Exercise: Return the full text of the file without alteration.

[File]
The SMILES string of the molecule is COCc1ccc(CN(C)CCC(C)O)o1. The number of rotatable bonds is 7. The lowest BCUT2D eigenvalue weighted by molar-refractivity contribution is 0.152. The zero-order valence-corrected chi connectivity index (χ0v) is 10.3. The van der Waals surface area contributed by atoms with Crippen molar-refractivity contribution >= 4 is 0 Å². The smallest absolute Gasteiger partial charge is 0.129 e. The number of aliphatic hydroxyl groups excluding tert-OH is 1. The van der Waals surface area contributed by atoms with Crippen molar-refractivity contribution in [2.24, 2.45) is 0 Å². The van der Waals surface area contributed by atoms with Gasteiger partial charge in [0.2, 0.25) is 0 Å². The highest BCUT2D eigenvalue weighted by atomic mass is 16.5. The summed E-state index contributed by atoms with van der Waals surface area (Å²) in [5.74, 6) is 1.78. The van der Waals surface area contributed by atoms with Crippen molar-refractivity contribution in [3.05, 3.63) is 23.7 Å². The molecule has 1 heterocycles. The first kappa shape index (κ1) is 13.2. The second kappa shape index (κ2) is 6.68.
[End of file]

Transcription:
The SMILES string of the molecule is COCc1ccc(CN(C)CCC(C)O)o1. The number of rotatable bonds is 7. The lowest BCUT2D eigenvalue weighted by molar-refractivity contribution is 0.152. The zero-order valence-corrected chi connectivity index (χ0v) is 10.3. The van der Waals surface area contributed by atoms with Crippen molar-refractivity contribution >= 4 is 0 Å². The smallest absolute Gasteiger partial charge is 0.129 e. The number of aliphatic hydroxyl groups excluding tert-OH is 1. The van der Waals surface area contributed by atoms with Crippen molar-refractivity contribution in [2.24, 2.45) is 0 Å². The van der Waals surface area contributed by atoms with Gasteiger partial charge in [0.2, 0.25) is 0 Å². The highest BCUT2D eigenvalue weighted by atomic mass is 16.5. The summed E-state index contributed by atoms with van der Waals surface area (Å²) in [5.74, 6) is 1.78. The van der Waals surface area contributed by atoms with Crippen molar-refractivity contribution in [3.05, 3.63) is 23.7 Å². The molecule has 1 heterocycles. The first kappa shape index (κ1) is 13.2. The second kappa shape index (κ2) is 6.68.